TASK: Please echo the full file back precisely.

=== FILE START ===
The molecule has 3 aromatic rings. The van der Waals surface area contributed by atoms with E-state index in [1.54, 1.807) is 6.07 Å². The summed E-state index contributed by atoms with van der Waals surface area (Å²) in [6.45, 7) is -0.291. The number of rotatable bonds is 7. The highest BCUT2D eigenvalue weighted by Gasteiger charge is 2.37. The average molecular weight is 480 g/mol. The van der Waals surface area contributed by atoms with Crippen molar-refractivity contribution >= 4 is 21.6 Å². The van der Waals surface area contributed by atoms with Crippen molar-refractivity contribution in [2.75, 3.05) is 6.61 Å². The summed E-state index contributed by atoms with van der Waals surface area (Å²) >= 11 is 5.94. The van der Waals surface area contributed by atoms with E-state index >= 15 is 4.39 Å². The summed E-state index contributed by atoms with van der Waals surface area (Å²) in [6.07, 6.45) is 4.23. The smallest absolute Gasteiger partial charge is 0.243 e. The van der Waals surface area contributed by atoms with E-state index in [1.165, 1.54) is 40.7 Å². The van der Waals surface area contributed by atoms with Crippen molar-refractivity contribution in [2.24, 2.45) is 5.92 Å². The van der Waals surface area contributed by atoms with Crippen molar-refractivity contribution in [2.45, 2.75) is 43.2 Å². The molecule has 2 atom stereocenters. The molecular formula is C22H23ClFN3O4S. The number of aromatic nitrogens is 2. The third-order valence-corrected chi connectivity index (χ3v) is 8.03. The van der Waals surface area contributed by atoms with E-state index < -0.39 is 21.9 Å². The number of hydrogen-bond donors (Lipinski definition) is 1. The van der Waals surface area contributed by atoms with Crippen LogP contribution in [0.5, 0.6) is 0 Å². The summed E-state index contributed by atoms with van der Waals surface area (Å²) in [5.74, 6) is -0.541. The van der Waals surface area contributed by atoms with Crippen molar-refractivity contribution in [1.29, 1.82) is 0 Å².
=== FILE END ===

The molecule has 3 aromatic rings. The van der Waals surface area contributed by atoms with E-state index in [1.54, 1.807) is 6.07 Å². The summed E-state index contributed by atoms with van der Waals surface area (Å²) in [6.45, 7) is -0.291. The number of rotatable bonds is 7. The highest BCUT2D eigenvalue weighted by Gasteiger charge is 2.37. The average molecular weight is 480 g/mol. The van der Waals surface area contributed by atoms with Crippen molar-refractivity contribution >= 4 is 21.6 Å². The van der Waals surface area contributed by atoms with Crippen molar-refractivity contribution in [2.75, 3.05) is 6.61 Å². The summed E-state index contributed by atoms with van der Waals surface area (Å²) >= 11 is 5.94. The van der Waals surface area contributed by atoms with E-state index >= 15 is 4.39 Å². The summed E-state index contributed by atoms with van der Waals surface area (Å²) in [6.07, 6.45) is 4.23. The smallest absolute Gasteiger partial charge is 0.243 e. The van der Waals surface area contributed by atoms with E-state index in [1.165, 1.54) is 40.7 Å². The van der Waals surface area contributed by atoms with Crippen molar-refractivity contribution in [2.24, 2.45) is 5.92 Å². The van der Waals surface area contributed by atoms with Crippen molar-refractivity contribution in [2.45, 2.75) is 43.2 Å². The molecule has 2 atom stereocenters. The molecular formula is C22H23ClFN3O4S. The number of aromatic nitrogens is 2. The third-order valence-corrected chi connectivity index (χ3v) is 8.03. The van der Waals surface area contributed by atoms with E-state index < -0.39 is 21.9 Å². The number of hydrogen-bond donors (Lipinski definition) is 1. The van der Waals surface area contributed by atoms with Crippen LogP contribution in [0.5, 0.6) is 0 Å². The summed E-state index contributed by atoms with van der Waals surface area (Å²) in [5.74, 6) is -0.541. The van der Waals surface area contributed by atoms with Crippen molar-refractivity contribution in [1.29, 1.82) is 0 Å².